Now, back to the ubiquitous baksheesh. The guard at the Sennofer tomb was hilarious, and I gave him 3 LE of our 10, which then had him doing an impression of a baby because it was a “Baby Size Tip”, suggesting a tip of 10. Trying to make a joke of it, I replied “I know, the ticket office takes my ten because they need small bills, then the bank gives 200, 200, 200”, all while doing my “make it rain” hand shuffle. Which at least got a laugh. The guy who took us through Rekhmire reminded me that my photo ticket was good for that tomb too, so he got the 2 LE, with apologies, and me wanting to save the 5 LE in case something big happened at the last set. Which ended up being a good call, as the guy who took us to the last three tombs, relatively far apart and unmarked, was a real gem of a human, talking up the tombs and literally keeping us from getting lost again.

At this point, though, we were down to only 100s and 200s. So, no more tipping.

The next stop was the Valley of the Queens, and this is where it got extra awkward. I went for the photo ticket again, making extra sure it was for all the tombs, and the individual tickets were 80 each which, quick math, will not equal a multiple of 100, meaning change would need to be involved. The guy at the ticket office, for informing me which tombs were open, suggested I give him the extra 40 that would result in change, since he helped by doing his job. Valley of the Queens is smaller, this was not a job that needed doing. I refused this and we decided he would try to get me change on the way out. Which meant that we would be heading into the tombs baksheesh free, probably with some eager minders.

Interestingly enough, we only saw one queen at the Valley of the Queens – two prominent ones were on display, Nefertari (whose recently restored tomb was sporting the Seti I price tag of 1000 LE) and Titi. The other two on display were tombs of sons of Ramses III, Khaemwaset and Amunherkhepshef, which were both absolutely stunning and well worth the price of the photo ticket. The first has beautiful, youthful drawings of the pharaoh’s son, with his side lock of hair, and drawings of the gods that were distinctly different than any painting I’ve seen in Egypt. The second, featuring equally beautiful pictures, features a picture of Ramses introducing his son to the gods in the afterlife. Titi’s paintings were a bit more faded, but still wonderful.

Now, on to the question at hand – who would help us, and how would we tell them we had no money to tip them. The first guy tried to open a gate for us, and we politely said no, and that we had no small change, which he accepted after a small conversation. Similar to the second guy. The third guy, who took us through Amunherkhepshef, spoke fantastic English, was super knowledgeable, and wanted to talk about Canada as much as the tombs. Daina did the talking while I did the photographing, and was quick to be upfront, saying the ticket office left us no small change, so we appreciate the help, but we can’t tip him.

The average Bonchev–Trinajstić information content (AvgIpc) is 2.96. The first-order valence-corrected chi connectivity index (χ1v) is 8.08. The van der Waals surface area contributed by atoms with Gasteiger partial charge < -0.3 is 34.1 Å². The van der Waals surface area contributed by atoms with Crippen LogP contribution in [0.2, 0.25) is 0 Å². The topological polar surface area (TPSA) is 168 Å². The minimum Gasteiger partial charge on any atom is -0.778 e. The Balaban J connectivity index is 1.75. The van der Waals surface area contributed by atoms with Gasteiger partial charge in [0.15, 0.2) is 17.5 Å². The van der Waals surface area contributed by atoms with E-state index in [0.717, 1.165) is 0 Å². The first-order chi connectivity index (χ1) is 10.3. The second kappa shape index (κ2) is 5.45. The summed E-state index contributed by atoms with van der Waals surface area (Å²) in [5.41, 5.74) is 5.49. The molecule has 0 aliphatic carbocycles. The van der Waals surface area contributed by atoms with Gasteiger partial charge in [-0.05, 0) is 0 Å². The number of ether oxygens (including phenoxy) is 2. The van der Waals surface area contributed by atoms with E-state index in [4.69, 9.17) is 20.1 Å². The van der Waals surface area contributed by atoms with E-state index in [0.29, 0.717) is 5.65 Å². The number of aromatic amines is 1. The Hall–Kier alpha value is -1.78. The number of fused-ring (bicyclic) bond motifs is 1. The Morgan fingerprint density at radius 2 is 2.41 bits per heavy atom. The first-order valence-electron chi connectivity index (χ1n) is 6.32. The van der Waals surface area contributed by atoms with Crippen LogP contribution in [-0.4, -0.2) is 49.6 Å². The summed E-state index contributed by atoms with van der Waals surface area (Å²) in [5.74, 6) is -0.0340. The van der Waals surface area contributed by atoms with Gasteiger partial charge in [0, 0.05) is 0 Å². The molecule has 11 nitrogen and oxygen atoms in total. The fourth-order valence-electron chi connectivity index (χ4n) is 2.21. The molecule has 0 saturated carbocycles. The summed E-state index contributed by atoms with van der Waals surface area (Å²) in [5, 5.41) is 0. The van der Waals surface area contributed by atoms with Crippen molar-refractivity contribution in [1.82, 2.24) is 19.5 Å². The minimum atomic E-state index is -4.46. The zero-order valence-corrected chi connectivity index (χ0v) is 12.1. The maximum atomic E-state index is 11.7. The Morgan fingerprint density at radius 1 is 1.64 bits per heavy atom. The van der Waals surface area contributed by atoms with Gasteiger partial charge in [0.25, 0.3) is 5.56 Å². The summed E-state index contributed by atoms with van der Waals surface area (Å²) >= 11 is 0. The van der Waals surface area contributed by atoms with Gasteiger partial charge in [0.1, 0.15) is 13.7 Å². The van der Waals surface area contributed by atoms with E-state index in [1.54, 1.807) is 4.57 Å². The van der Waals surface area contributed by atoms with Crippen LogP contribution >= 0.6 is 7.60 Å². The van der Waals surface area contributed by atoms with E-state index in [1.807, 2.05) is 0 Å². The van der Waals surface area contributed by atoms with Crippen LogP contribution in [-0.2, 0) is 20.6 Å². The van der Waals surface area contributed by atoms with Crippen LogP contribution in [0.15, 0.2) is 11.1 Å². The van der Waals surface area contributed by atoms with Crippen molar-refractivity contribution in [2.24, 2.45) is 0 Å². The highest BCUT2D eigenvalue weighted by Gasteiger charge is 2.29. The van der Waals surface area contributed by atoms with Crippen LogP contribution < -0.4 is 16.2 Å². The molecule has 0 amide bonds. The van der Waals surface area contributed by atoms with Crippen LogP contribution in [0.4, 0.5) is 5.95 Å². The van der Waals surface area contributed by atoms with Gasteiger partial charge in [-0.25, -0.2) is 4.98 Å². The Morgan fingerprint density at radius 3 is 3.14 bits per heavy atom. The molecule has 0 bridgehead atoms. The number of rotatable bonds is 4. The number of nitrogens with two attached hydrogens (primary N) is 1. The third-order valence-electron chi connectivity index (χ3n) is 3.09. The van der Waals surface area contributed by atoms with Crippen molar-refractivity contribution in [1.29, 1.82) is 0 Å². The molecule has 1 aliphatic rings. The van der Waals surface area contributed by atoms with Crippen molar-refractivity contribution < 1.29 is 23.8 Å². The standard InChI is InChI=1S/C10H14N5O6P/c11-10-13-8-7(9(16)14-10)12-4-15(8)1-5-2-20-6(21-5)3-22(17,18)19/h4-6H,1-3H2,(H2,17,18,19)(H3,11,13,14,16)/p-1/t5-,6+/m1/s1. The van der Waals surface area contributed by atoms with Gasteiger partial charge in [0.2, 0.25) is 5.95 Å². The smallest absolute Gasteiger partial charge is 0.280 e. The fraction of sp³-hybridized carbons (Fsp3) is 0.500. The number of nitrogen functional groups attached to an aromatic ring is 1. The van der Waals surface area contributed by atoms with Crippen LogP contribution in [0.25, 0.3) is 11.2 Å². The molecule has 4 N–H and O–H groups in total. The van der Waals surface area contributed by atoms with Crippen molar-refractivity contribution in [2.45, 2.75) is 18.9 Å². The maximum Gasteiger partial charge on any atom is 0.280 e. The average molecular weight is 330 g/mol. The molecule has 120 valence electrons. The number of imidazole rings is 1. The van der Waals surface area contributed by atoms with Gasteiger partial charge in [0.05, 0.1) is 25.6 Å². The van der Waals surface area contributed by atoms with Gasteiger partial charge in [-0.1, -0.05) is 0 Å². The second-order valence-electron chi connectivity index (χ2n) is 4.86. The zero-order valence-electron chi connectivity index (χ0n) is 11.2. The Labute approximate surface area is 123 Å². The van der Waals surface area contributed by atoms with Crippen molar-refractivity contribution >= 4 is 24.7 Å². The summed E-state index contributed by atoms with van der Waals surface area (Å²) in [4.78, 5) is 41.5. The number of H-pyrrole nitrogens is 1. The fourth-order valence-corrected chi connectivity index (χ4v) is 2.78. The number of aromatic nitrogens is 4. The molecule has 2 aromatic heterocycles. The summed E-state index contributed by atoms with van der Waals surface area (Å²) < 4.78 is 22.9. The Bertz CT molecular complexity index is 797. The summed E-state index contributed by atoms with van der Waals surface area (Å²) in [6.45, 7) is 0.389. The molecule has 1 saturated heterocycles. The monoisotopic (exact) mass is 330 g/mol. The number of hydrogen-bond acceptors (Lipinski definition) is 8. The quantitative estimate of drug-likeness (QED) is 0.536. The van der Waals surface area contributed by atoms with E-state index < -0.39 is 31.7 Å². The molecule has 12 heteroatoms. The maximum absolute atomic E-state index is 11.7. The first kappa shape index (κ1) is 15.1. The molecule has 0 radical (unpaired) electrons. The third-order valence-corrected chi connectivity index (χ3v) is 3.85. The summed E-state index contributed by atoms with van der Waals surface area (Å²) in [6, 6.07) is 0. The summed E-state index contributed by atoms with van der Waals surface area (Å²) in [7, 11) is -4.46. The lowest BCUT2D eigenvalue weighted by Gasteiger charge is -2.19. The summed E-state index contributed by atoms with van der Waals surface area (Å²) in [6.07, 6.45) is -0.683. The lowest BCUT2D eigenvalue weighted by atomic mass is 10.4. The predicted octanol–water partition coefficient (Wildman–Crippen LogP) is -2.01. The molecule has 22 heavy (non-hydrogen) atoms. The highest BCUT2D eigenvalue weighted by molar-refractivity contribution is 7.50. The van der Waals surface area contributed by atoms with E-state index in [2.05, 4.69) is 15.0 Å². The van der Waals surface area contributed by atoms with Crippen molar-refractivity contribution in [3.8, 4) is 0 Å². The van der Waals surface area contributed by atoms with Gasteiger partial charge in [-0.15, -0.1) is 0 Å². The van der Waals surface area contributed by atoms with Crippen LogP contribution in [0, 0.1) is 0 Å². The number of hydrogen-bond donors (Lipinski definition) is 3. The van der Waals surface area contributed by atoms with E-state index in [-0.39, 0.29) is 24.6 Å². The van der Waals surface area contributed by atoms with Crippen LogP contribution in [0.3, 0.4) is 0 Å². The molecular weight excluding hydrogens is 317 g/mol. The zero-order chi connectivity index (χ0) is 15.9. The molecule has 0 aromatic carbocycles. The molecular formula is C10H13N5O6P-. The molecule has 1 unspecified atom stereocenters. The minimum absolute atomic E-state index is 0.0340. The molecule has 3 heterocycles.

“Your friend is rich enough to pay 300 LE for photos but doesn’t have enough to tip guards?”

So this is where the perspective piece comes in.

Later, over lunch at a wonderful place called Aladdin near our guest house, and after talking to our server about the statue of politics in the world under Trump and the state of tourism in Egypt, and Canada’s reputation around the world as a welcoming place, we noted how, relatively speaking, or guard friend wasn’t wrong. While it would have been five times more for me to give this guy one of our 100s, for us, that’s 7 dollars. If I lost seven dollars on the street in Toronto, I wouldn’t be too upset. If I had to give seven dollars to everybody who guarded a tomb in Egypt, it would be a different story. Our guard talked to Daina, claiming his salary was $35 USD a month from the tombs. I have no way of verifying that, but yeah, if somebody came to my work and paid half my monthly salary to take photos, I would make some assumptions.

At the same time, we have the privilege of being able to do this. By we I mean many Canadians, some of whom are not in the best position to travel, who might get one opportunity to do what I have been blessed to do many times. Over here, we are rich, while at home, the floor can fall away from some of us real fast.

But, tell that to somebody in an industry that, through a combination of fear, violence, ignorance and, frankly, some racism and Islamophobia, was taken a big hit.

The extra frustrating thing about this was, as soon as we got back to the ticket office to get our change from the guys who only did their job, our change was all in 5 LE notes. I didn’t know whether I should be happy to have small notes for future minders, or if we should try to go back and give tips to the ones that had just helped us. Not sure if I should be ashamed to say I chose the former, but that’s what happened.

Last stop before heading home was photos of the Colossi of Memnon, where I had the desperation of the tourist downturn thrown right at me. A man came up to me offering three statues, saying he would sell me the set for 50 Euros. That was just plain ridiculous, and put me off the idea of negotiating anything. Without me saying any word other than “no”, and offering zero intent to purchase, he negotiated himself down to 100 LE, which ended up being 5 Euros. He took 90% off the price without me even asking.

So, now I have a statue of a cat (which I was looking for), and a head of Nefertiti and Tutankhamun. Truthfully, I probably could have got him down even lower.

So today was a tricky one. In some ways, one of the most beautiful. In others, the most frustrating. In all, one of the most most memorable.